Hospital Outpatient Prospective Payment System: J1 Status Indicator Explained

Hospital Outpatient Prospective Payment System: J1 Status Indicator Explained

Late last year, the Division of Workers’ Comp (DWC) drastically changed the reimbursement calculations used for Hospital Outpatient Departments and Ambulatory Surgical Centers (ASCs). Effective for dates of service on or after 12/15/2016, the DWC amended the Official Medical Fee Schedule for outpatient and ASCs to conform to Medicare’s reimbursement methodology.

For a fantastic crash-course in Outpatient/ASC billing, sign up for our February 22nd webinar: Outpatient/ASC Boot Camp

Like most things in workers’ comp, the amended OMFS regulations to calculate reimbursements are startlingly complex. We’ll spend some time reviewing the details of these new reimbursement calculations on the blog in the coming weeks. Today, we’ll explore reimbursement when a HCPCS is assigned a J1 status indicator.

First, some background. Effective for dates of service on or after 12/15/2016, the DWC adopted two Medicare Addendums:

  1. Addendum B.-Final OPPS Payment by HCPCS Code - This addendum lists every HCPCS code and its associated Status Indicator.
  2. Addendum D1.--OPPS Payment Status Indicators - This adopted addendum lists the twenty-six (26) Status Indicators and their associated reimbursement rules.

Addendum B assigns each HCPCS a Status Indicator and Addendum D1 assigns each Status Indicator rules for reimbursement.

For example, a Status Indicator C means that the HCPCS is not payable if performed in either an outpatient hospital or ASC setting. A Status Indicator of N means there is no separate payment because reimbursement is packaged into the payment for other services.

Status Indicator C

Inpatient Procedures

Not paid under OPPS. Admit patient. Bill as inpatient.

Status Indicator N

Items and Services Packaged into APC Rates

Paid under OPPS; payment is packaged into payment for other services. Therefore, there is no separate APC payment.

Status Indicator T means that the HCPCS is reimbursable. When multiple codes are assigned Status Indicator T and appear on a single bill which, the reimbursement is the full amount for the procedure with the highest APC payment rate; any remaining billed HCPCS assigned the Status Indicator T are reimbursed 50% of the calculated reimbursement.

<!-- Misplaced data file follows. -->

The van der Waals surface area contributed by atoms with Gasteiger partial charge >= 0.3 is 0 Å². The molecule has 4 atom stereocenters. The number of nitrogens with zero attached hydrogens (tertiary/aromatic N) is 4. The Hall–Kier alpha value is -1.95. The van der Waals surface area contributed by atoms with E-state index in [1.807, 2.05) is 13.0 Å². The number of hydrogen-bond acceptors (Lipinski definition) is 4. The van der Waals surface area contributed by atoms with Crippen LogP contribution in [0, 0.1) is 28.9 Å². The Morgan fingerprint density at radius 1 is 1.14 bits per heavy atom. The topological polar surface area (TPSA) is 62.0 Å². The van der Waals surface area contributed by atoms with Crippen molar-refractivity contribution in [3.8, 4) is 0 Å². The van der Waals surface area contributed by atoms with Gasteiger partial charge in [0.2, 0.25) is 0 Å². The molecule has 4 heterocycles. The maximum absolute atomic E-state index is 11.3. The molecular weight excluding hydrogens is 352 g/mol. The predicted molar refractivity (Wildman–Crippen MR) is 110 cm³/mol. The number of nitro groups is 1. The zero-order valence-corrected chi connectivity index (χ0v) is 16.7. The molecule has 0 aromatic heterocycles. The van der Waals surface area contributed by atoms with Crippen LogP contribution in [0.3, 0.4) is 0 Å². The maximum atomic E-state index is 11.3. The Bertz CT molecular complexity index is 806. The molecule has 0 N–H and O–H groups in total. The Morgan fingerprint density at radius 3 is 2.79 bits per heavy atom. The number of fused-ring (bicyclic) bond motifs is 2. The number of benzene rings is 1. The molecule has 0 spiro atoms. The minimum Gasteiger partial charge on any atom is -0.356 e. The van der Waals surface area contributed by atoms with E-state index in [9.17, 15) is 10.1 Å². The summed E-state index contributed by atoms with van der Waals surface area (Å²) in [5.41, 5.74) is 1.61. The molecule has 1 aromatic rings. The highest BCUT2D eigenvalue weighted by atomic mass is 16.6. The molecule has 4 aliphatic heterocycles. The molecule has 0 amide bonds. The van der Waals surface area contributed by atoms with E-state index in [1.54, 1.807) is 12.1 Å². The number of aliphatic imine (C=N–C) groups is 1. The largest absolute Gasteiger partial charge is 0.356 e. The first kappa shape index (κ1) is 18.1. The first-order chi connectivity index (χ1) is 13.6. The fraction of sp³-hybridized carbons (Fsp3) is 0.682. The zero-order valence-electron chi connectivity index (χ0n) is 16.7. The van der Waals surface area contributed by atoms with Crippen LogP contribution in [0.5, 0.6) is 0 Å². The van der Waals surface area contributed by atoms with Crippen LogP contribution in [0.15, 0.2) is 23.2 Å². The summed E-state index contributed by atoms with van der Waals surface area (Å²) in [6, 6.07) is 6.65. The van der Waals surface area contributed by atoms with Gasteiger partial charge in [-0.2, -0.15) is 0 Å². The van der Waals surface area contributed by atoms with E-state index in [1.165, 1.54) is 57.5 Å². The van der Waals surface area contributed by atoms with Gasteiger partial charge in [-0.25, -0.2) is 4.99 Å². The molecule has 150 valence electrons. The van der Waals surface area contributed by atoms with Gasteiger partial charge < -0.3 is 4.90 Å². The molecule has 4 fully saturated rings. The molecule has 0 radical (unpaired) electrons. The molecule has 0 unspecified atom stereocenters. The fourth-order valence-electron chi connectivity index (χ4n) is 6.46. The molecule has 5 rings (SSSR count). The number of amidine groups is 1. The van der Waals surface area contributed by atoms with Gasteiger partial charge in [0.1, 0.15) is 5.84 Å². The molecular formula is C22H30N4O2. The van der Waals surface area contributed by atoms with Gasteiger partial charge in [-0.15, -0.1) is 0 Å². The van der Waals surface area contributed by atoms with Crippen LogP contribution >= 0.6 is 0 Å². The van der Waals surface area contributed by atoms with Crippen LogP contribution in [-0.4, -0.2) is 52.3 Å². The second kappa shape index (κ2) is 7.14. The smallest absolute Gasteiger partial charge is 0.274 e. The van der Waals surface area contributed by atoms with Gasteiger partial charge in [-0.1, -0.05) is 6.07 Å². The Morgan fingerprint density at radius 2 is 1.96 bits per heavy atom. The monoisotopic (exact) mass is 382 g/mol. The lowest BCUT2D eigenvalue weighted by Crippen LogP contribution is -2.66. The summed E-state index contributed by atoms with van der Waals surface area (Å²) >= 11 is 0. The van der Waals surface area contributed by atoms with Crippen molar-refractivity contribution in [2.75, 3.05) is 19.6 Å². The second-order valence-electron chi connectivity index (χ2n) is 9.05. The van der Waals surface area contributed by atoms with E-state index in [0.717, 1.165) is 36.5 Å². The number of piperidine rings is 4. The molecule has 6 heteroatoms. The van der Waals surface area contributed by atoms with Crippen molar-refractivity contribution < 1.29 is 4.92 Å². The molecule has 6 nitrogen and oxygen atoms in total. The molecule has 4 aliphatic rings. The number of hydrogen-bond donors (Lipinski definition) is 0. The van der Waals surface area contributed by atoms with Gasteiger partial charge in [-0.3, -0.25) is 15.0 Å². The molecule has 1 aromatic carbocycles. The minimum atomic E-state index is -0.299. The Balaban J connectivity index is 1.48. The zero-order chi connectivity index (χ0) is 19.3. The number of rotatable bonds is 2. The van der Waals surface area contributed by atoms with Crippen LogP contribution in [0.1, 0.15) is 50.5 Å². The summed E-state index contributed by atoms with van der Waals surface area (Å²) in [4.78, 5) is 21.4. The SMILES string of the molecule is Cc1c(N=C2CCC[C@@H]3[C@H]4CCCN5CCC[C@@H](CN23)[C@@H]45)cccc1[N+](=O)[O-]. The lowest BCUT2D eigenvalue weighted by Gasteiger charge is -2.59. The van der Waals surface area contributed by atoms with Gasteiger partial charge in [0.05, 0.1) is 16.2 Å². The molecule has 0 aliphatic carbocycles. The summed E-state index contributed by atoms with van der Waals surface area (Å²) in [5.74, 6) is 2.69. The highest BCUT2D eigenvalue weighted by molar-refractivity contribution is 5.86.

Status Indicator T

Procedure or Service, Multiple Procedure Reduction Applies

Paid under OPPS; separate APC payment.

Status Indicator J1 represents a far more complex reimbursement calculation. If a HCPCS is assigned a J1, then all other HCPCS on the bill are considered packaged in the J1 payment and no reimbursement is due. Per the status indicator definition, there are exceptions as noted below.

Status Indicator J1

Hospital Part B services paid through a comprehensive APC

Paid under OPPS; all covered Part B services on the claim are packaged with the primary "J1" service for the claim, except services with OPPS SI=F,G, H, L and U; ambulance services; diagnostic and screening mammography; all preventive services; and certain Part B inpatient services.

Medicare first adopted the J1 status indicator in 2015. At the time of adoption, Medicare explained that when a HCPCS is assigned a J1 status indicator, the HCPCS represents a primary service and no other services are warranted. The J1 status indicator can be viewed as the outpatient version of the diagnosis-related group (DRG) payment system, with one payment to cover all services provided during an outpatient encounter.

Medicare’s reasoning for the adoption of a single primary code is if a patient comes to the hospital to have their gallbladder removed or have a pacemaker placed, why should the patient receive a bill for every individual service? So, generally, if a bill contains a HCPCS with a status indicator of J1, no other HCPCS are payable since payment for the other services are considered packaged in the payment of the primary HCPCS assigned the J1 status.

Since December, Medicare has amended Addendum B a whopping three times. The DWC, correspondingly, updated the OMFS for Hospital Outpatient and ASC fee schedule three times by adopting each of Medicare’s three amended Addendum Bs. Remember, Addendum B lists every HCPCS code and its associated Status Indicator.

The statistics below show how the adoption of Addendum B increased the count of HCPCS assigned a J1 while decreasing the count of HCPCS assigned a T Status Indicator. These changes to Addendum B since December demonstrate Medicare’s ever-intensifying move toward bundling payments for services instead of paying “per piece.”

Effective Date of Service

Count of HCPCS assigned Status Indicator J1

Count of HCPCS assigned Status Indicator T










Our Work Comp Wizard software, which is the foundational tool of all DaisyBill products, automatically calculates reimbursements for the Outpatient / ASC Fee Schedule – along with six other fee schedules – using the most recent Medicare files and DWC reimbursement formulas. Work Comp Wizard subscriptions are just $49 per month, come with a free three-day trial, and are cancellable at any time. You can learn more on our website.

In the meantime, stay tuned – we’ll be back later this week with more on outpatient and ASC reimbursement.


How did you like the article ?

DaisyBill provides content as an insightful service to its readers and clients. It does not offer legal advice and cannot guarantee the accuracy or suitability of its content for a particular purpose.

Thanks for subscribing to daisyNews!